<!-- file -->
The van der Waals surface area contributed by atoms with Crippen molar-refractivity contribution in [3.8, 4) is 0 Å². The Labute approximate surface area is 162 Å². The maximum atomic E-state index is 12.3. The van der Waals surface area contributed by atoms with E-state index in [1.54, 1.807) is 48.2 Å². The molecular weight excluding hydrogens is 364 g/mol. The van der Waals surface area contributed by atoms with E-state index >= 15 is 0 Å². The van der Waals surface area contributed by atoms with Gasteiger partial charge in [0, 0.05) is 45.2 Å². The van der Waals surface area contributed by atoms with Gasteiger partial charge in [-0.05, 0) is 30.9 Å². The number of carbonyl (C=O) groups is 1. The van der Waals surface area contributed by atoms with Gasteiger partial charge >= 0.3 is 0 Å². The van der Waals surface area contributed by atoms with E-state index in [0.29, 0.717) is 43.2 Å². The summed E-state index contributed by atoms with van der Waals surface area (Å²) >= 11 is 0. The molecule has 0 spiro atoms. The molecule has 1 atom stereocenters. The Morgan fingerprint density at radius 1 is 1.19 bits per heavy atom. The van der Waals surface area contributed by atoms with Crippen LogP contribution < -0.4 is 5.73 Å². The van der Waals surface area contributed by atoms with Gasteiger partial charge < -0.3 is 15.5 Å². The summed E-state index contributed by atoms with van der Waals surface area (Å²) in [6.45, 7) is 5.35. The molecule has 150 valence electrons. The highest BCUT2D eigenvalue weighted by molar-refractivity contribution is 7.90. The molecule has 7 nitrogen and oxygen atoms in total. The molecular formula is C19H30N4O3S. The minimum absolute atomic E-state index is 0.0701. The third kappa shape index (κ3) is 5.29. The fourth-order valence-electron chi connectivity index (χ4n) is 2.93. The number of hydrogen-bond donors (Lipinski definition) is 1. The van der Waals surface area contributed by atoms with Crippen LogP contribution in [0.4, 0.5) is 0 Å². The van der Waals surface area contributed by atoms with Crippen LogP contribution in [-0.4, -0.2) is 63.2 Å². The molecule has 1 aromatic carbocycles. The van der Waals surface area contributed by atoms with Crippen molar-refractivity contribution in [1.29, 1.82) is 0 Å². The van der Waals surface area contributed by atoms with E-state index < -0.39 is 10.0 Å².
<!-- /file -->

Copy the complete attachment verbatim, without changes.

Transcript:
The van der Waals surface area contributed by atoms with Crippen molar-refractivity contribution in [3.8, 4) is 0 Å². The Labute approximate surface area is 162 Å². The maximum atomic E-state index is 12.3. The van der Waals surface area contributed by atoms with E-state index in [1.54, 1.807) is 48.2 Å². The molecular weight excluding hydrogens is 364 g/mol. The van der Waals surface area contributed by atoms with E-state index >= 15 is 0 Å². The van der Waals surface area contributed by atoms with Gasteiger partial charge in [0, 0.05) is 45.2 Å². The van der Waals surface area contributed by atoms with Gasteiger partial charge in [-0.05, 0) is 30.9 Å². The number of carbonyl (C=O) groups is 1. The van der Waals surface area contributed by atoms with Gasteiger partial charge >= 0.3 is 0 Å². The van der Waals surface area contributed by atoms with E-state index in [0.29, 0.717) is 43.2 Å². The summed E-state index contributed by atoms with van der Waals surface area (Å²) >= 11 is 0. The molecule has 0 spiro atoms. The molecule has 1 atom stereocenters. The Morgan fingerprint density at radius 1 is 1.19 bits per heavy atom. The van der Waals surface area contributed by atoms with Crippen LogP contribution < -0.4 is 5.73 Å². The van der Waals surface area contributed by atoms with Gasteiger partial charge < -0.3 is 15.5 Å². The summed E-state index contributed by atoms with van der Waals surface area (Å²) in [6.45, 7) is 5.35. The molecule has 150 valence electrons. The highest BCUT2D eigenvalue weighted by molar-refractivity contribution is 7.90. The molecule has 7 nitrogen and oxygen atoms in total. The molecular formula is C19H30N4O3S. The minimum absolute atomic E-state index is 0.0701. The third kappa shape index (κ3) is 5.29. The fourth-order valence-electron chi connectivity index (χ4n) is 2.93. The number of hydrogen-bond donors (Lipinski definition) is 1. The van der Waals surface area contributed by atoms with Crippen LogP contribution in [0.4, 0.5) is 0 Å². The van der Waals surface area contributed by atoms with Crippen LogP contribution in [-0.4, -0.2) is 63.2 Å². The molecule has 1 aromatic carbocycles. The van der Waals surface area contributed by atoms with Crippen molar-refractivity contribution in [1.29, 1.82) is 0 Å². The van der Waals surface area contributed by atoms with E-state index < -0.39 is 10.0 Å².